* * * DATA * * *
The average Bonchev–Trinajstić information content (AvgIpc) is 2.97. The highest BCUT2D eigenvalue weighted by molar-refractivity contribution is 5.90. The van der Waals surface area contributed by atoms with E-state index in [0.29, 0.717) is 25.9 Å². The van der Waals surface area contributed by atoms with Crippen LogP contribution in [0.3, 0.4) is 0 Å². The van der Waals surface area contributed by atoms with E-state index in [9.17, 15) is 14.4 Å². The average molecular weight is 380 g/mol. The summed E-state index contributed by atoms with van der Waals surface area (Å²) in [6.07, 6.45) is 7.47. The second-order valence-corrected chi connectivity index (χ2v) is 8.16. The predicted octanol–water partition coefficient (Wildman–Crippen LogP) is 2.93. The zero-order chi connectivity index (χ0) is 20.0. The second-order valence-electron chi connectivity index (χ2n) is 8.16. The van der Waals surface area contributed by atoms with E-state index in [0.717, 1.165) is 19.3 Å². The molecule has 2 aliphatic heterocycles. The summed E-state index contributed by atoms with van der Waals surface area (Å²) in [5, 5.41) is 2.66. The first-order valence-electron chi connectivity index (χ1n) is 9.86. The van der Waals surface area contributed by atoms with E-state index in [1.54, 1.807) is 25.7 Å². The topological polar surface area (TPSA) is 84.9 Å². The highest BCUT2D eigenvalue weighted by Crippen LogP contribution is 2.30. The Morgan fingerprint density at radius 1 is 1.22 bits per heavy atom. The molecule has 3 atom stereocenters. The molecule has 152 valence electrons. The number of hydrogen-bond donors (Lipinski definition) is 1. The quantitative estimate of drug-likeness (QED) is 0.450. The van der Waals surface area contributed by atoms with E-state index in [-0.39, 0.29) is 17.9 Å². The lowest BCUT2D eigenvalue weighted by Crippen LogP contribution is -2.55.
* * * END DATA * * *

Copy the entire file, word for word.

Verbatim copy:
The average Bonchev–Trinajstić information content (AvgIpc) is 2.97. The highest BCUT2D eigenvalue weighted by molar-refractivity contribution is 5.90. The van der Waals surface area contributed by atoms with E-state index in [0.29, 0.717) is 25.9 Å². The van der Waals surface area contributed by atoms with Crippen LogP contribution in [0.3, 0.4) is 0 Å². The van der Waals surface area contributed by atoms with E-state index in [9.17, 15) is 14.4 Å². The average molecular weight is 380 g/mol. The summed E-state index contributed by atoms with van der Waals surface area (Å²) in [6.07, 6.45) is 7.47. The second-order valence-corrected chi connectivity index (χ2v) is 8.16. The predicted octanol–water partition coefficient (Wildman–Crippen LogP) is 2.93. The zero-order chi connectivity index (χ0) is 20.0. The second-order valence-electron chi connectivity index (χ2n) is 8.16. The van der Waals surface area contributed by atoms with E-state index in [0.717, 1.165) is 19.3 Å². The molecule has 2 aliphatic heterocycles. The summed E-state index contributed by atoms with van der Waals surface area (Å²) in [5, 5.41) is 2.66. The first-order valence-electron chi connectivity index (χ1n) is 9.86. The van der Waals surface area contributed by atoms with E-state index in [1.54, 1.807) is 25.7 Å². The topological polar surface area (TPSA) is 84.9 Å². The highest BCUT2D eigenvalue weighted by Crippen LogP contribution is 2.30. The Morgan fingerprint density at radius 1 is 1.22 bits per heavy atom. The molecule has 3 atom stereocenters. The molecule has 152 valence electrons. The number of hydrogen-bond donors (Lipinski definition) is 1. The quantitative estimate of drug-likeness (QED) is 0.450. The van der Waals surface area contributed by atoms with E-state index in [-0.39, 0.29) is 17.9 Å². The lowest BCUT2D eigenvalue weighted by Crippen LogP contribution is -2.55.